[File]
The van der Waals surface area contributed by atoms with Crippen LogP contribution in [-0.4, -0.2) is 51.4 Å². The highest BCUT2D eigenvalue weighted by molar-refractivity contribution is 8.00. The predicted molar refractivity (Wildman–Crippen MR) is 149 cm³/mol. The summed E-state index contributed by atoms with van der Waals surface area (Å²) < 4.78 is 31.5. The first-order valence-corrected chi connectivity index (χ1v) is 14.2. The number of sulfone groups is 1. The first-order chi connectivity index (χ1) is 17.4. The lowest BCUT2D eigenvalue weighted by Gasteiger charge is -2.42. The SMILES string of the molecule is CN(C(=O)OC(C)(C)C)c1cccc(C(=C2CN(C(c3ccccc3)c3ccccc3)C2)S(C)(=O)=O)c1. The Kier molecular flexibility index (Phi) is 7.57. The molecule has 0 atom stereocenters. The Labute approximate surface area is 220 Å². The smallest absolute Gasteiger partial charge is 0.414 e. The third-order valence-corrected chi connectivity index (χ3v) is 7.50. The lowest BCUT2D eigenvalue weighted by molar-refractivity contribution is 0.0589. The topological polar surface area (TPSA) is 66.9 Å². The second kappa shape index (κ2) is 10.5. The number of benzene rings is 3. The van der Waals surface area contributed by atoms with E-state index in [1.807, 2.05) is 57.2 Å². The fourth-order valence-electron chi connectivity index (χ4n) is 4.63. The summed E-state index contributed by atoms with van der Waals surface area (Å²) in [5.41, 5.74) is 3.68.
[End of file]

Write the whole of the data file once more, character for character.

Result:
The van der Waals surface area contributed by atoms with Crippen LogP contribution in [-0.4, -0.2) is 51.4 Å². The highest BCUT2D eigenvalue weighted by molar-refractivity contribution is 8.00. The predicted molar refractivity (Wildman–Crippen MR) is 149 cm³/mol. The summed E-state index contributed by atoms with van der Waals surface area (Å²) < 4.78 is 31.5. The first-order valence-corrected chi connectivity index (χ1v) is 14.2. The number of sulfone groups is 1. The first-order chi connectivity index (χ1) is 17.4. The lowest BCUT2D eigenvalue weighted by Gasteiger charge is -2.42. The SMILES string of the molecule is CN(C(=O)OC(C)(C)C)c1cccc(C(=C2CN(C(c3ccccc3)c3ccccc3)C2)S(C)(=O)=O)c1. The Kier molecular flexibility index (Phi) is 7.57. The molecule has 0 atom stereocenters. The Labute approximate surface area is 220 Å². The smallest absolute Gasteiger partial charge is 0.414 e. The third-order valence-corrected chi connectivity index (χ3v) is 7.50. The lowest BCUT2D eigenvalue weighted by molar-refractivity contribution is 0.0589. The topological polar surface area (TPSA) is 66.9 Å². The second kappa shape index (κ2) is 10.5. The number of benzene rings is 3. The van der Waals surface area contributed by atoms with E-state index in [1.807, 2.05) is 57.2 Å². The fourth-order valence-electron chi connectivity index (χ4n) is 4.63. The summed E-state index contributed by atoms with van der Waals surface area (Å²) in [5.41, 5.74) is 3.68.